In late 2014, Ukraine ushered in a new government, replacing its militia-based police units with a professional patrol force. At the time, national surveys showed that less than 10 percent of Ukrainians trusted the militia. Consequently it was abolished completely as an organization. Since 2015, the U.S. Department of Justice through the International Criminal Investigative Training Assistance Program (ICITAP), supported by Engility, has assisted in recruiting, selecting and training over 12,000 new patrol officers. Public trust in the National Police has risen from 10 percent to over 70! The establishment of the National Police of Ukraine, and the Patrol Police in particular, is one of the single most successful internationally led reform efforts in Ukraine.
Having worked in Eurasia for the last 10 years, one of the biggest overarching threats to this fledgling success is the desire to fall back into old and comfortable habits. As Ukraine modernizes and takes ever larger steps toward European integration, the country needs to simultaneously shed its old Soviet institutions (like the militia), which weigh down those efforts.
What’s the Difference?For a Western reader, it may be difficult to appreciate the difference between a militia and a police force. I believe the main difference can be seen immediately in the way the public interacts with Patrol Police. Today officers are viewed as agents for good who will actually protect rather than persecute. The previous militia model focused on catching criminals and finding reasons to harass the population. Systemic corruption compounded this feeling. Militias were known to threaten elements of civil society and extort money from average citizens. The new National Police serve the community and don’t exploit it for personal gain. The Patrol Police in particular embody this effort to change the public’s perception: men and women in uniform who protect.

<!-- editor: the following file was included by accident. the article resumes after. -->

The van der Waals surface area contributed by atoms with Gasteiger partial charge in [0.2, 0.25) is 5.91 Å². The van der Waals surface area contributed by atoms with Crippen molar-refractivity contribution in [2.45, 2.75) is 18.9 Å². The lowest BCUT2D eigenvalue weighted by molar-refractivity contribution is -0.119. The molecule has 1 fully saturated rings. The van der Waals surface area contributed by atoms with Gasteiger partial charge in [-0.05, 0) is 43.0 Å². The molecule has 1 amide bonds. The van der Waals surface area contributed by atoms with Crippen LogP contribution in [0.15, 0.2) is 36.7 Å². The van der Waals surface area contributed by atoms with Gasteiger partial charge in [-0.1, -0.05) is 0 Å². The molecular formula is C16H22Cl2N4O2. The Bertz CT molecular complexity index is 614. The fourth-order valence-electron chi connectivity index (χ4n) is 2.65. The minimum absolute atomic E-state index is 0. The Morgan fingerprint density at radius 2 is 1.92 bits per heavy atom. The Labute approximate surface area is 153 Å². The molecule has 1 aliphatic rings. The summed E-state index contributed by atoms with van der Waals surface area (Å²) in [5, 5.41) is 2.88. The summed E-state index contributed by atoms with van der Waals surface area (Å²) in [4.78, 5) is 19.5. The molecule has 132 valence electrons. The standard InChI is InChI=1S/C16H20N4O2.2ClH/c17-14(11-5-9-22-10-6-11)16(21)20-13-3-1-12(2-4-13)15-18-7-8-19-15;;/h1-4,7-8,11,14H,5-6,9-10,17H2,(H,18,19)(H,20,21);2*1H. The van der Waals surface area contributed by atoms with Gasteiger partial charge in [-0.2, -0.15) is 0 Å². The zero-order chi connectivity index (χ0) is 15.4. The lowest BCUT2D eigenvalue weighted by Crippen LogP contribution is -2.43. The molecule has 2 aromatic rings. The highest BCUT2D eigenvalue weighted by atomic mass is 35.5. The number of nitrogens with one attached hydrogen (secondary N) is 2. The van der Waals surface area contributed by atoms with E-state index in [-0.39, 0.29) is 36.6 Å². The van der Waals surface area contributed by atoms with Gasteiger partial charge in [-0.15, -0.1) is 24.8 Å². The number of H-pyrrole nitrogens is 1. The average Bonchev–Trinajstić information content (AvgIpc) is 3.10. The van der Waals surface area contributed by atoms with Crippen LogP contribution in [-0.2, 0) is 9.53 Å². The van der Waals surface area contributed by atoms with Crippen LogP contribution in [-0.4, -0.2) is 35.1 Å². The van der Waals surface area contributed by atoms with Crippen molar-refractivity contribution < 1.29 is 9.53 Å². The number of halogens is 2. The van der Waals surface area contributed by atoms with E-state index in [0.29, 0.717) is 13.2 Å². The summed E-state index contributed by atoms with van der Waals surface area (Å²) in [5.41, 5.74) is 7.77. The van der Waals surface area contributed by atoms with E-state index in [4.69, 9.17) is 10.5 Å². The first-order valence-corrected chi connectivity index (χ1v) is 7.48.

Cementing a Nation’s Dedication to Protecting CitizensThe police academy is part of ICITAP’s natural progression toward a more sustainable Patrol Police and eventually the National Police overall. The academy institutionalizes the reforms made in 2015 and creates a pipeline of qualified candidates to account for normal attrition and the ever-expanding role of the Ukrainian Patrol Police. The site of the new Police Academy will be based at the Ministry of Interior’s largest training facility in Kiev. Historically, it has always been a University for the Ministry of Interior’s cadets, dating back to its creation during the Soviet era. Symbolically it represents the ministry’s genuine desire to reform the old to make way for the new way of public servants.
As we look to the future of a democratic Ukraine, we are encouraged, knowing that every member of the National Police will have gone through basic training at the new Police Academy.